Adoption potential of two agroforestry interventions: improved fallows and domestication of indigenous fruit trees in the humid forest and savannah zone of Cameroon

ir. Ann Degrande

Safou (Dacryodes edulis) fruits are very nutritious with a high protein and lipid content Dika nut (Irvingia gabonensis) is very common in rural and urban markets of Cameroon, Gabon and Nigeria


  1. Background
  2. Objectives
  3. Methodology


The forests of West and Central Africa, rich in flora and fauna, are degrading rapidly due to timber exploitation and devastating slash and burn agriculture from farmers in search of new farm land to respond to ever increasing population. In 1996, more than 50.5% of the Cameroonian population was living below the poverty line. This percentage was higher in rural areas (56.7%). The increasing poverty was further exacerbated in the ’90 by the devaluation of the CFA franc and slumping coffee and cocoa prices in the world market, until then major income generators for farmers in the region. Nowadays, there is growing consensus among researchers and policy makers that poverty alleviation in the tropics can only be achieved through increases in agricultural production using soil fertility improving technologies, in addition to increased and diversified income for rural households. Since 1987 the “International Centre for Research in Agroforestry” in the tropical lowlands of West and Central Africa is looking for agroforestry technologies aimed at reducing deforestation and soil depletion and alleviating poverty. Until 1998 the research was oriented towards the development of improved fallow management as an alternative to the traditional slash and burn system. The techniques that were tested and evaluated with farmers included planting of fast-growing and N-fixing trees and shrubs that replenish soil fertility quicker than the natural vegetation. In 1999, ICRAF reoriented its research towards the domestication of indigenous fruit and medicinal trees. The main objective of this research programme is to increase, stabilise and diversify farmers’ income and to improve health care in rural areas, while safeguarding biodiversity and the environment. The research approach emphasises farmers’ active involvement in the development of the new technologies.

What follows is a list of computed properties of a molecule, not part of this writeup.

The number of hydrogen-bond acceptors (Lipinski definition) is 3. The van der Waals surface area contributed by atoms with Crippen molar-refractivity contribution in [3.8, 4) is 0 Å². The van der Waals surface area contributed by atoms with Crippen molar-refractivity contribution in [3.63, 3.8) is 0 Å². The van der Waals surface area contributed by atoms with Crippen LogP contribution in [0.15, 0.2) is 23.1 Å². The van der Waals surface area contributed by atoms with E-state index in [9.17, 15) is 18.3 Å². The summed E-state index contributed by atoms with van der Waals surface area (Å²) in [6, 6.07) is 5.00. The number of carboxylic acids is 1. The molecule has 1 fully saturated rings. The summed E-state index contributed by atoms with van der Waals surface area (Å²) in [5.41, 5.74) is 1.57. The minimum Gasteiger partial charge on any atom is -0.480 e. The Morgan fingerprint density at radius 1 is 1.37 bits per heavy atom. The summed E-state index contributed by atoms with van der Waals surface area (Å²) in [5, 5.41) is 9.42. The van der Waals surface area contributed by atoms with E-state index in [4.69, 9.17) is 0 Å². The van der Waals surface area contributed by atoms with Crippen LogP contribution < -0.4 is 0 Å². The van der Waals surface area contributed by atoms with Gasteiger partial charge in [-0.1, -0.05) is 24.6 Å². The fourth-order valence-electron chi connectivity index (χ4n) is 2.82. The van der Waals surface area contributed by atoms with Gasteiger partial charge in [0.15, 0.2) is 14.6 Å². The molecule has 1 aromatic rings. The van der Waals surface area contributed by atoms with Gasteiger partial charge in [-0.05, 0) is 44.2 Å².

Village nursery where farmers are propagating indigenous fruit trees of their choice. Nkom Efoufoum II, Centre Province of Cameroon

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The main objective of the study is to assess adoption potential of agroforestry technologies by farmers of the region and to suggest means to ameliorate and accelerate this adoption. Different aspects affecting adoption of agroforestry technologies will be studied:

In addition, a closer look will be given to the participatory approach of the research and development of new agroforestry technologies with an aim of improving the methodology.

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Participatory research on improved fallows in humid forest and savannah zone of Cameroon was carried out from 1994 to 1999. Biophysical and socio-economic data were systematically collected and analysed. The following publications are already available.

Additional fieldwork will be limited to a survey on continued use and spread of improved fallows in former pilot sites.

Monitoring and evaluation of vegetative propagation techniques and the integration of improved planting material in farmers’ fields constitutes the greatest part of the fieldwork in this study. The methods that will be used are: direct observation, monitoring and evaluation forms, group and individual discussions with farmers and relevant partners, and other participatory tools such as matrix ranking and mapping. This should lead to the formulation of benefits and disadvantages of the technologies and the identification of intervention points for domestication.

A non-mist propagator, used to propagate fruit trees by rooting of cuttings Air layering consists of removing the bark of a branch still attached to the mother tree to stimulate its rooting

Economic analysis of the technologies will consist in collecting and compiling of costs and benefits. A combination of data obtained on-station and on-farm will be used.

A baseline socio-economic survey will be carried out (1) in all pilot villages and (2) with all experimenting farmers in order to gain understanding of:

  1. geographical location; relevant historical and cultural factors; road, education and health infrastructure; access to markets; availability of tree products; tree diversity; presence of extension services and prevalence of groups and associations, etc.
  2. age, education, matrimonial status, farming systems, farm area, income and expenditure profile, wealth level

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